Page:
The SFC published its Consultation Conclusion on the “Proposed Enhancements to the Competency Framework for Intermediaries and Individual Practitioners” on 18 June 2021. The resulting Revised Guidelines on Competence, Guidelines on Continuous Professional Training and Fit and Proper Guidelines will become effective on 1 January 2022. In addition to highlighting the changes on competence requirements and the material changes to the continuing professional training regime, we have taken a good hard look at what these changes are likely to mean for running a regulated business in compliance with these requirements.
BASIC LEVEL COMPETENCE REQUIREMENTS
In summary, the SFC raises the bar for basic requirements on minimum standards to more than just passing English/Chinese and Maths but increases the types of alternative qualifications that can be used.
CONTINUOUS PROFESSIONAL TRAINING (“CPT”) REQUIREMENTS AND OTHER MATTERS RELATING TO TRAINING FOR SFC FIRMS
Changes to annual CPT hours for 2022 onwards (Click on arrows to expand)
In addition, the SFC has implemented changes on CPT requirements for Type 6 (Sponsors and Take Over Advisers) LRs and ROs.
IMPLICATIONS OF THE CHANGES ON TOP OF THE DIRECTION OF TRAVEL ON TRAINING
Ethics (arguably the basis of compliance) is defined to include topics around SFC general principles (i.e., integrity, fairness, objectivity, conflicts avoidance, acting in best interests), whereas Compliance extends into specific codes, firm policies, and professional standards.
Cognitive GRC has been developing ways Firms can enhance training to reinforce policy awareness and prepare for these increased requirements. As part of initial license applications Firms are now also required to confirm:
· Whether they have policy and procedures to ensure that adequate training is suitable for the specific duties that staff perform both initially and on an ongoing basis.
· Whether the staff possess or acquire appropriate and practical experience through on the job training and where appropriate, structured courses.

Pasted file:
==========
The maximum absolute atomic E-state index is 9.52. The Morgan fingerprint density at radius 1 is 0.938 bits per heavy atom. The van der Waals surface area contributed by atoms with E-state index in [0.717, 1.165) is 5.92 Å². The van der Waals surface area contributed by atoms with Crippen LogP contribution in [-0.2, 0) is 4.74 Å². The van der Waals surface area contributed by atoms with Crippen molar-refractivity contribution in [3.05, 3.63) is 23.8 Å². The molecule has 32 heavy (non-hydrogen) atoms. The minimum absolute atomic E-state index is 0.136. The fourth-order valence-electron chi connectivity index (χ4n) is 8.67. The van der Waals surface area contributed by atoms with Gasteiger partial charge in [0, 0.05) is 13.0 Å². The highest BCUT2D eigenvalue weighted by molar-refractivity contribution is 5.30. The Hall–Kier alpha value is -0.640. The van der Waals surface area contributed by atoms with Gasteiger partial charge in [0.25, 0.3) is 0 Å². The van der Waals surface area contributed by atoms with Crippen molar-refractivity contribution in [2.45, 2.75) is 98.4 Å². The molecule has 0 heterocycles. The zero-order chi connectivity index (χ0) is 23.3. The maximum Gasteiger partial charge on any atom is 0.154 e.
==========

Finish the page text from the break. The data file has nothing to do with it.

Specifically in the Corporate Governance section of Questionnaire A for new applicants, the SFC ask applicants to confirm that they have adequate training suitable for the specific duties that staff members perform and that they confirm that it will be provided both initially and on an ongoing basis.
The relatively new annual Business Risk Management Questionnaire (BRMQ) has two important questions that suggest this widened expectation is supported.
Section A2 - Question 3
“Please indicate the means adopted by the Licensed Corporation to keep its Managers-In-Charge and Responsible Officers updated with the latest business and compliance knowledge and information that have impact on their respective areas of responsibility, such as development of applicable legal and regulatory requirements, and risks and challenges that affect or will affect the business.”
Section A2 - Question 4
“Does the Licensed Corporation offer any training to its staff carrying out the following functions to ensure that they possess adequate and up-to-date business and compliance knowledge for fulfilling their responsibilities?
(a) Sales and dealing
(c) Risk Management
(e) Internal Audit
(f) Finance and Accounting
(g) Anti-Money Laundering
(h) Information Technology
While Firms of every size source knowledge from updates such as those that companies like ourselves provide on a regular basis, the implications indicate a paradigm shift to one that requires a greater emphasis on the overall training provided on specific duties. It is a very subtle distinction which we wanted to highlight because taken together we believe Firms need to be much better at delivering (or at least making available) focused training to their broader teams, on deeper issues regardless of size. It is probably even more important for smaller firms with an absence of dedicated human resource to take care of training plans.
CEOs, OMOs, indeed, ROs need to make sure that they are giving their team sufficient resources to do their jobs and Manager(s)-in-Charge (MICs) need to highlight when they need directed training within their own role. For example, if you are MIC for Information Technology, you should consider regular cyber training in addition to the standard training provided to staff on ensuring security standards are met. If you are the Money Laundering Reporting Officer, you should consider more focused training on onboarding than the annual update training provided by you or your service providers to all staff etc.
SO, WHAT CAN FIRMS DO?
At least annually, all Firms should consider whether training needs are being met. Just ticking the box that CPT numbers have been achieved is not going to achieve that objective. MICs and other non-licensed staff need to be provided with regular refresher training within their areas of expertise. Training needs to be designed in accordance with Firms’ unique operational set up to ensure that staff are provided with the practical understanding of the Firm’s unique characteristics.